Thursday, September 18, 2014

A Trip Down to South Africa

Last week we took a trip over to Tanzania. This week I invite you to travel 2,000 miles south with me to the country with 11 official names (one in each official language) and three capitals, none of which is the largest city. The Dutch arrived in South Africa in 1652, colonized it, and influenced the culture of the country for the past 3.5 centuries. What other African country is 10% white? This diversity has had a lot of problems in the past, but hopefully South Africans are past all their racism and has moved on to focusing more on the awesomeness of their country. You can find penguins, macadamia nuts, the second highest waterfall in the world, rhinos, and 75,000 year old artwork all wrapped up in the over 470,000 square miles that make up this amazing country. Oh yeah, and you will come across some really good food too.


This beautiful plate is not just the rice and meatloaf that it seems to be. This meal is completely South African. (And completely delicious!)
This rice is not overly spiced, but it has the perfect amount of sweetness and flavor to make it shine. Plus, it's yellow. You can't beat that.
serves 4
1 ½  cups basmati rice
2 ½ cups water
1 ½ tsp turmeric
¼ tsp ground cinnamon
6 tbsp raisins
1 tbsp sugar (optional)
salt, to taste
Mix all the ingredients together in a por. Bring to a boil over high heat, and then reduce to a simmer. Cover and cook for 30 minutes until the water has all absorbed. Let the rice sit for 5 minutes covered before fluffing with a fork and serving.

The first recipe for bobotie appeared a Dutch cookbook in 1609. It was brought over by the Dutch East India Company from Indonesia and then taken down to South Africa where its popularity has flourished. I don't have trouble seeing why. This spiced meat based dish with a custard topping. The bay leaves on top not only make it pretty, but also add a nice flavor. Bobotie is traditionally served beside geelrys and a bit of chutney.


serves 4
For the meat:
1 pound ground sirloin
1 onion, chopped
1 clove garlic, minced
1 tbsp oil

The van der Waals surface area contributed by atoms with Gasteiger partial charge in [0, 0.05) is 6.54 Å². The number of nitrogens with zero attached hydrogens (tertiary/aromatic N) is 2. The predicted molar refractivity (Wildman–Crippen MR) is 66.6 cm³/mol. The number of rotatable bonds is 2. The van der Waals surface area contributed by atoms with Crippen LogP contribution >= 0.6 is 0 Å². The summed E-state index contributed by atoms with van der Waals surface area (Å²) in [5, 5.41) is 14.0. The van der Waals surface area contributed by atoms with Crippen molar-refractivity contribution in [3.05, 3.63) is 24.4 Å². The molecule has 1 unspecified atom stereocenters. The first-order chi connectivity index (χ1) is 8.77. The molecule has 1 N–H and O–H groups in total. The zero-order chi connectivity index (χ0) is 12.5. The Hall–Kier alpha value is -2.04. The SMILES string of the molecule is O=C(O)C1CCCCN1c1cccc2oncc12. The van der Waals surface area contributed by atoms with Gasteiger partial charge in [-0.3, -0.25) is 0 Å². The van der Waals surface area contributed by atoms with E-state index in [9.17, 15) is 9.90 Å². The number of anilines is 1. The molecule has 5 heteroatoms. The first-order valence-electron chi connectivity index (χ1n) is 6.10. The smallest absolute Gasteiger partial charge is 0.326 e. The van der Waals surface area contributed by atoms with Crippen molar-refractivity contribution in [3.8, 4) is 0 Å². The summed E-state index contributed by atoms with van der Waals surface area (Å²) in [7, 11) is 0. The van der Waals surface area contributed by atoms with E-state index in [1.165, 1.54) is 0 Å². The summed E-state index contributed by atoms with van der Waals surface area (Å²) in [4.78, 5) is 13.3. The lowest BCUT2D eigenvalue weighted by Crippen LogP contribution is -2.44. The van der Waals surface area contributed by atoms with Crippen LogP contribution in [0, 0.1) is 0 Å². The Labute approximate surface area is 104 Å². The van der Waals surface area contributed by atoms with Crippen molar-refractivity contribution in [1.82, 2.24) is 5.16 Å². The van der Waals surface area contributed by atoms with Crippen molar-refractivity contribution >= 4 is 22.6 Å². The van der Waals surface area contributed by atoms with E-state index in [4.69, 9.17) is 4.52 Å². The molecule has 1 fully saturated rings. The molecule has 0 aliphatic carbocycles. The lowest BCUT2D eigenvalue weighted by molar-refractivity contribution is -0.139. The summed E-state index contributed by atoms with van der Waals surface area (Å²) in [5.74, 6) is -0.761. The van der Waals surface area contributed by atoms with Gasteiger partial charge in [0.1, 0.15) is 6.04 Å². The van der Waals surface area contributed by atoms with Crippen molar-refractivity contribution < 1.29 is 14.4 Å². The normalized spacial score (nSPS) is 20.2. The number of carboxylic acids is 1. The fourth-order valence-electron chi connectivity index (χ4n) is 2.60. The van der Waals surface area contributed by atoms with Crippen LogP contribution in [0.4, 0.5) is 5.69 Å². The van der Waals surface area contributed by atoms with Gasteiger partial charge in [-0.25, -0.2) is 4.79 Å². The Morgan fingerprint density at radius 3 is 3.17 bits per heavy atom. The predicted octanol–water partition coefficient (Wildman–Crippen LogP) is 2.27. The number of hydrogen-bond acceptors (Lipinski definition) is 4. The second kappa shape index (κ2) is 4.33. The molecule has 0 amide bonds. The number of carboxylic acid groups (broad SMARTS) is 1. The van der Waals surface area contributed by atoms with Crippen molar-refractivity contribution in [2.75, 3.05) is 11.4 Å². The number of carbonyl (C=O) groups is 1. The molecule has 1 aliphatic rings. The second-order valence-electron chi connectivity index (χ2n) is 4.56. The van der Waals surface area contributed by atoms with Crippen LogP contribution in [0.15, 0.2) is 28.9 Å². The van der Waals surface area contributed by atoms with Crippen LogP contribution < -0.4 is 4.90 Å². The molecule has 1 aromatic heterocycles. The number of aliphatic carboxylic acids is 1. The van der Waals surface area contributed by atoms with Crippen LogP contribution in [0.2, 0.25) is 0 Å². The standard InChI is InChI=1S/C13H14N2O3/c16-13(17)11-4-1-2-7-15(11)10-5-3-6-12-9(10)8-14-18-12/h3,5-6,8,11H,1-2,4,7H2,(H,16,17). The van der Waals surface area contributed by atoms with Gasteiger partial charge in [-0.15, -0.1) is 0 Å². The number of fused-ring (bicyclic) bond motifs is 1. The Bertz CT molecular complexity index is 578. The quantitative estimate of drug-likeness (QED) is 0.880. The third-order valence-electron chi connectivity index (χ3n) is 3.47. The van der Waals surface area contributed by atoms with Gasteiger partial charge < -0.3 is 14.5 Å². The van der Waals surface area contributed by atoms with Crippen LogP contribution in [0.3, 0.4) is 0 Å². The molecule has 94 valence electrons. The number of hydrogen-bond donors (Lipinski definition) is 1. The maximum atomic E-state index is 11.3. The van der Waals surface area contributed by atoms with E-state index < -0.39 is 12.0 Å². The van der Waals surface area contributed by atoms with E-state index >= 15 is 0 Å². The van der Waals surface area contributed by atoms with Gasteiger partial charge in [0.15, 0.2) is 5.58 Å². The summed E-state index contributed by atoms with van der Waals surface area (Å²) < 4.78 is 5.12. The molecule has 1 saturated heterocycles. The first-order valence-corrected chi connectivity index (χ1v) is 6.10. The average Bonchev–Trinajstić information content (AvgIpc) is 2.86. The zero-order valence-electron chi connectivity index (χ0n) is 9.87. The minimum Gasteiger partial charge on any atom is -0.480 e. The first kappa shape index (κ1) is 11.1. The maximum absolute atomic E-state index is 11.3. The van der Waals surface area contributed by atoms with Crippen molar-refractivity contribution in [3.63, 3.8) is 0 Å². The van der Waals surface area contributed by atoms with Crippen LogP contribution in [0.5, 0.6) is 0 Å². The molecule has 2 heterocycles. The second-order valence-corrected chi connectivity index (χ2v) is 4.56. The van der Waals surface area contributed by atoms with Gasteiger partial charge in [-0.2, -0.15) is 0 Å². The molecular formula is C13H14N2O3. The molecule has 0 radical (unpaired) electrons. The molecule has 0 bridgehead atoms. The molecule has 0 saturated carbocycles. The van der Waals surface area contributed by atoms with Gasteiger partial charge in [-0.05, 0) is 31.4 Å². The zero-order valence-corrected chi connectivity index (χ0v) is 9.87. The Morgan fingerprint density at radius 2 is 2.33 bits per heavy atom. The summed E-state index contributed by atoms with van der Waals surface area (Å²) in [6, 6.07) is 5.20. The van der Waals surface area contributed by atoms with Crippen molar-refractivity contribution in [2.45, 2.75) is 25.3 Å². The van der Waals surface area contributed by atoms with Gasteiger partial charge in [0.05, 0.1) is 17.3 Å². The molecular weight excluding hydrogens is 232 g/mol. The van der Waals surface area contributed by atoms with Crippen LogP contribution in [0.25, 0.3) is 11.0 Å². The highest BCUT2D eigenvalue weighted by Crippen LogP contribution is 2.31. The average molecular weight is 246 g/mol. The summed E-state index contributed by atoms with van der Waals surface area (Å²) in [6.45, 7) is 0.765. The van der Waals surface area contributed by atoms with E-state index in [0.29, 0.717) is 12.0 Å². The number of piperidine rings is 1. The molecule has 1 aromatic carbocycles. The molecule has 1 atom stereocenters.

1 slice of bread, cubed
1 egg
¼ cup raisins
1 tbsp apricot preserves
½ tsp turmeric
1 ½ tsp curry powder
1 tbsp sugar (optional)
salt and pepper, to tase
3 bay leaves
For the custard:
1 egg
½ cup milk
Preheat your oven to 325 degrees and oil a 6X6” baking dish. In a large pan, heat the oil over medium heat. Add the onion and garlic, cooking until translucent. Add the beef and crumble it up until lightly browned.
Soak the bread in the custard milk for 10 minutes. Squeeze the milk out of the bread, reserving it in a bowl. Add the bread to the meat mixture along with the turmeric, sugar, curry powder, salt and pepper, apricot preserves, raisins, and one egg. Mix well and spread evenly into the baking dish. Arrange the bay leaves on top and bake for 25 minutes.
Meanwhile, beat the milk and remaining egg together. Pour the milk mixture evenly over the bobotie and cook for another 15 minutes, or until the egg has set. Allow it to sit for 10 minutes before serving.


Wow. What can I say to describe the amazing flavors brought to me by South Africa. As always, I had my doubts and reservations. Sweet meatloaf with raisins and apricot preserves? More raisins in the rice along with a ton of turmeric? And as always, I learned to trust the recipes passed down through the generations and enjoy a meal from a country miles and miles and miles away. It is so cool how food can bridge the gaps between cultures. It's also so cool that a little bit of apricot preserves, curry powder, and a custard topping can make meatloaf go from bleh to SCRUMOTIOUS.

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